“Chocolate has always been a passion of mine…I’ve craved a life where I could do the thing I’m most passionate about and actually have a life where I could pay my rent and put money towards retirement.”
After losing her job, Anne was forced into making a decision to find out what she truly wanted to do in her life. Instead of feeling devastated, she took this sudden change as a turning point to pursue her passion in all things chocolate. From working in chocolate shops to studying chocolate making at Ecole Chocolate, a Profesional School of Chocolate Arts, Anne is now the founder of Tipsy Chocolates, a perfect complement to her chocolate obsession and her love for teaching!
Keep scrolling to read about Anne’s story, a chocolate expert who has now been searching for the best chocolates around the globe for more than a decade! Get inspired by Anne’s story and learn about the classes and chocolate tours she offers to bring chocolate education to others!
Hi Anne, can you introduce yourself to our community and tell us more about the experiences that you offer through Verlocal?
Hello, fellow chocolate lovers! I am obsessed with chocolate and want to share my passion with the world! I’ve recently founded my own company, Tipsy Chocolates, and am excited to partner with Verlocal to list my tipsy tours, tastings, and chocolate making classes. If you like chocolate, and you like cocktails, then you’re going to LOVE Tipsy Chocolates!
Tell us about your background: When did you first become inspired to do what you love?
I am actually an educator by training and background. But chocolate has always been a passion of mine. In fact, there is rarely a day that goes by that I haven’t eaten some type of chocolate, even if it’s just a few Peanut M&M’s — a guilty pleasure of mine!
Like many other entrepreneurs, it began when I was laid off from my job. That abrupt ending to what I thought was a new career forced me to think about what I truly wanted to do in my life. I immediately got involved working for two different chocolate shops and even took a chocolate making course through Ecole Chocolate. Along with another trip to Europe, where I wound up on a chocolate and whiskey tasting tour, I realized I could start my own business in chocolate education.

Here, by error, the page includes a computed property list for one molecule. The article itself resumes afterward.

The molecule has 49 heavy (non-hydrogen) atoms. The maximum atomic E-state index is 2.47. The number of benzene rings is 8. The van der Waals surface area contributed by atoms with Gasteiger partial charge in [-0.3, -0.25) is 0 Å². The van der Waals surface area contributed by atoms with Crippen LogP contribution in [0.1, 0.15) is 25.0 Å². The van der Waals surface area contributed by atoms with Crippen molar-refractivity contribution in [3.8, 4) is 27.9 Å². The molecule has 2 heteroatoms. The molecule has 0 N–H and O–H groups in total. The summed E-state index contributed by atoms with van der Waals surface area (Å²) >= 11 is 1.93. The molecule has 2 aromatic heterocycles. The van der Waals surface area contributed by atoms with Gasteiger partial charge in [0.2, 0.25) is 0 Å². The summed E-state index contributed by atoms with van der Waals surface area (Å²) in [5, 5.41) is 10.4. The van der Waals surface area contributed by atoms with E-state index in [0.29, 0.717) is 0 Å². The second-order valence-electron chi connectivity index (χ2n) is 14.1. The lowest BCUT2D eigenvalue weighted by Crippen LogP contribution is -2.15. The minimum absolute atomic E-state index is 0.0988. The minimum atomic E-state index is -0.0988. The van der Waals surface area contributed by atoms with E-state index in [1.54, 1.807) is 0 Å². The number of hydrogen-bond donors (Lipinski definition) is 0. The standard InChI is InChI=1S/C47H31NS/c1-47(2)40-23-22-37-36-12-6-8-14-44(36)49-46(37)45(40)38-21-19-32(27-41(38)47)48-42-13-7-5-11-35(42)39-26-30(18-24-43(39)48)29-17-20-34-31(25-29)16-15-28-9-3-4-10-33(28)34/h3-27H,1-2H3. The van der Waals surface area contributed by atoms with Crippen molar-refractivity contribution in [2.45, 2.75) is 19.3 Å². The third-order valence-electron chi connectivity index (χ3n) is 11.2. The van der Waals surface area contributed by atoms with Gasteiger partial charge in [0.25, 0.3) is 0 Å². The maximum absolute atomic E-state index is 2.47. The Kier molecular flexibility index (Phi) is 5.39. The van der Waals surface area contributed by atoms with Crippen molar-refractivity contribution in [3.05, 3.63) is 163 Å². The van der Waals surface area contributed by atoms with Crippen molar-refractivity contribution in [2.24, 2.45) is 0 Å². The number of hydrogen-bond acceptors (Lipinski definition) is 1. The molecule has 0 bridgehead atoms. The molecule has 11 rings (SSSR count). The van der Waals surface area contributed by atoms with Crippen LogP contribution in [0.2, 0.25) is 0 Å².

Over the last year, I’ve slowly built up plans for Tipsy Chocolates and held a few classes. Since I’ve already led tours in Boston’s Back Bay, I altered the idea slightly and created a Tipsy Chocolate Tour that launches this June!
I couldn’t be happier with the work I’m doing.
What does your passion mean to you?
I am an incredibly passionate person and even when I’ve worked at boring desk jobs, I find ways to infuse that passion outside of work. I’ve been a dancer my whole life and have always loved arts education. For years I have taken dance classes and even participated in a local dance company that performs at festivals.
But I’ve craved a life where I could do the thing I’m most passionate about and actually have a life where I could pay my rent and put money towards retirement. I wasn’t always sure that was possible. Starting my own business makes me think that I could be passionate about my work, share that with others and have enough money at the end of the month to put into a 401K. That’s not just a passion, that’s the dream!
What made you want to pursue your passion and become a host?
I ultimately made the decision to start my own company because, with all my skills, it wasn’t enough in interviews. And thinking back, perhaps I wasn’t showing enough passion for the jobs I was interviewing for anyway. I had started to dream about building this company and at each interview, it didn’t seem like the right place. I would be sitting at a desk job again and I had enough of that.
I love teaching. I love engaging my audience and seeing that “ah ha” moment when two ideas connect. But I hate writing curriculum and I hated it even more, when that curriculum was critiqued. So when I realized that I could teach classes my way and never have to show anyone my curriculum documents, that’s what I really decided this was the right thing for me. I would be free to enjoy those “ah ha” moments and to trust my gut that students were learning what they wanted to learn.
How would you describe the link between your classes and the community around you?
I’ve lived in Boston a total of 11 years now. It’s a city with a rich history that is celebrated! My classes and my tours celebrate that history and infuse it’s deep ties to chocolate and chocolate making. Did you know the very first chocolate factory in the US is right here in Boston, on the Neponset River? For anyone taking my classes or walking along our Back Bay Tour, you’ll learn about that history and in fact, what happened to the founder of that very first chocolate factory!
What is your favorite chocolate and the story behind it?
To a chocolate lover, this is a terrible question! We never have just one favorite! Chocolate evokes emotion and nostalgia with every bite. So each chocolate can be a favorite or release a pleasant memory. But there is one chocolate that helped start me on my path to being a connoisseur of chocolate.